A European comet-chasing spacecraft that has been in hibernation for almost three years has woken up and sent its first signal back to Earth.

The European Space Agency (ESA) received the all-clear message "Hello World!" from its Rosetta spacecraft, 500 million miles away, shortly after 6pm.

Rosetta was put into hibernation 31 months ago to conserve energy for its long journey to meet comet 67P/Churyumov-Gerasimenko.

The spacecraft, launched by the ESA from Kourou in French Guiana nearly 10 years ago, is on a historic mission to drop a lander on the icy surface of a comet.

One of its first tasks will be to search for a suitable landing site for the box-like Philae lander, which will drill samples from the ground for analysis.

Philae will also capture panoramic images of the view from the comet's surface with an on-board camera.

Scientists hope Rosetta will answer important questions about the origins of the Solar System and the way comets evolve and develop.

Rosetta was put to sleep to conserve power as it headed to regions as distant as the planet Jupiter, where the Sun's weak rays provide only limited amounts of energy.

Unlike other long-distance space probes the craft has no nuclear batteries and instead relies on electricity generated by ultra-sensitive 15-metre long solar panels.

To make certain Rosetta woke up, the craft was fitted with not one but four quartz "alarm clocks".

The wake-up procedure involved switching on the probe's star-tracker navigation system, slowing its spin and warming up electrical components. This allowed Rosetta to orientate itself towards the Earth and start transmitting.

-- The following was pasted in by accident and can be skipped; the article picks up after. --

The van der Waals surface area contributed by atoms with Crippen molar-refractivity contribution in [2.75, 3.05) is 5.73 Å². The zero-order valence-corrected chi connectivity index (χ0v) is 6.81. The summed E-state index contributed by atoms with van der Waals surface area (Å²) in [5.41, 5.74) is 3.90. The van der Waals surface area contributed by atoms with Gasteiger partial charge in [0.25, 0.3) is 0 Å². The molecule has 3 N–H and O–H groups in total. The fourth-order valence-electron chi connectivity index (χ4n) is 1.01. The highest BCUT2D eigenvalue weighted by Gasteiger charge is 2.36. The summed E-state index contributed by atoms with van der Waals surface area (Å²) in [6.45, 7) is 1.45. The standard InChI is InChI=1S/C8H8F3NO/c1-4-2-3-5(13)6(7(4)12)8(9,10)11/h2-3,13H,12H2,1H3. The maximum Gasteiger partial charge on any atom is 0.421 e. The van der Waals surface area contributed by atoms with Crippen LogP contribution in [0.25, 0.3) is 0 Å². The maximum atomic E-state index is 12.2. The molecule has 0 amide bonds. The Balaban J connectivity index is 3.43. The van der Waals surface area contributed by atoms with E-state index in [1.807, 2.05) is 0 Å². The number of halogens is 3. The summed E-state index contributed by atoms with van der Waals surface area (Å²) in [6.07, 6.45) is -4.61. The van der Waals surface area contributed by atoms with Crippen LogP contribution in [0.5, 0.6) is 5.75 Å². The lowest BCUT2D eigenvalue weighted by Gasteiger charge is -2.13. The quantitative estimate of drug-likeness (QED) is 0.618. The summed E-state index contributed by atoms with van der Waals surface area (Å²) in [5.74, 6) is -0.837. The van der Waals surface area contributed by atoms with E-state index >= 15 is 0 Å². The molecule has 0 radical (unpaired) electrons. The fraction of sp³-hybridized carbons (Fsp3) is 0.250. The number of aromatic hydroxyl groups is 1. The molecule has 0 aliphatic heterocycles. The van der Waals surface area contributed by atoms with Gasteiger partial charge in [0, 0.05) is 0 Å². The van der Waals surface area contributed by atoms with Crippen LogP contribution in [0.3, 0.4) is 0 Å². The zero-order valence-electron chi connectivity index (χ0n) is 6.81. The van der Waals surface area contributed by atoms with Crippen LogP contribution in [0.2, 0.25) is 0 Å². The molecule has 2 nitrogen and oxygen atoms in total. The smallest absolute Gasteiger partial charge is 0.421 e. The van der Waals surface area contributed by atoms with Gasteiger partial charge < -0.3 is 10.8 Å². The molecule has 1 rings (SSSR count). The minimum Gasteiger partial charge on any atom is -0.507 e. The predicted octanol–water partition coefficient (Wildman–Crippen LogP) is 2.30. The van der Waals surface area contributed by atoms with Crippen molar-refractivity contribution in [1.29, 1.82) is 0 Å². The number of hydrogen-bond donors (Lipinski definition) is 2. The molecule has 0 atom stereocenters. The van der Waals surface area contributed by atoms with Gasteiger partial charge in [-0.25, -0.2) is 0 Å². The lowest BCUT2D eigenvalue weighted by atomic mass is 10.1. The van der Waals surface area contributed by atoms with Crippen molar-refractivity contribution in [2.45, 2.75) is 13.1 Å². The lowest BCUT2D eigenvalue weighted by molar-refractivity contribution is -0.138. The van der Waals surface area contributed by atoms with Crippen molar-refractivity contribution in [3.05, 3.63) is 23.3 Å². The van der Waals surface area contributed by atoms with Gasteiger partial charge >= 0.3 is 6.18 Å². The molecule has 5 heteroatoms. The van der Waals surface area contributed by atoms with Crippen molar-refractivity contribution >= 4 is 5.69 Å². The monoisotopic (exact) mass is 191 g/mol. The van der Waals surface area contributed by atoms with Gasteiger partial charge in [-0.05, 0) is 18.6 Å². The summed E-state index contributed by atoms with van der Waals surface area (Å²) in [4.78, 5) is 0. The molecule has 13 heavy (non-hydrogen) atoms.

Scientists at the American space agency Nasa's 70 metre-wide deep space dish at Goldstone, California, were listening out for the extremely weak signal and relayed it to ESA's mission control centre in Darmstadt, Germany.

Rosetta, named after the block of stone that helped archaeologists decipher ancient Egyptian hieroglyphs, has already travelled round the Sun five times, picking up energy from the gravitational "slingshot" effect of Earth and Mars.

Comet 67P/Churyumov-Gerasimenko is a 2.5 mile-wide dirty snowball of ice and dust hurtling through space at 24,600mph.

Rosetta is due to reach the comet in August before deploying the Philae lander in November. Scientists have compared the mission to trying to land a fly on a speeding bullet.

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  • Undated artistic sketch of Rosetta, the one billion-euro comet chasing space probe due to be launched in January 2003, whom the mission has been abandoned and a new mission will be found later, the European Space Agency (ESA) said 15 January 2003. Five or six other possible comets will be studied before a new target is selected, a decision likely not to be taken before the year's end. (Photo credit should read J.HUART/AFP/Getty Images)

  • This handout picture from the European Space Agency (ESA) retrieved on September 3, 2008 shows an artist's rendition of ESA's probe Rosetta.

  • Artist's impression of the European Space Agency (ESA) probe Rosetta with Mars in the background.

  • This handout image provided by the European Space Agency, transmitted by the space craft Rosetta, shows the asteroid Lutetia at closest approach July 10, 2010 between Mars and Jupiter in outer space.

  • This handout image provided by the European Space Agency, transmitted by the space craft Rosetta, shows a close-up view of a possible landslide and boulders at the highest resolution on the asteroid Lutetia July 10, 2010 between Mars and Jupiter in outer space.

  • This undated image provided by the European Space Agency ESA shows an artist's impression of the Philae lander

  • In this Dec. 10, 2013 file picture a European Space Agency, ESA, employee sits in the control room for the Rosetta mission at the ESA in Darmstadt, Germany.

  • This image provided by the European Space Agency ESA shows an artist’s impression of the Rosetta orbiter deploying the Philae lander to comet 67P/Churyumov–Gerasimenko

  • In this 2013 file photo provided by the European Space Agency, ESA, employees work in the control room of ESA in Darmstadt, Germany.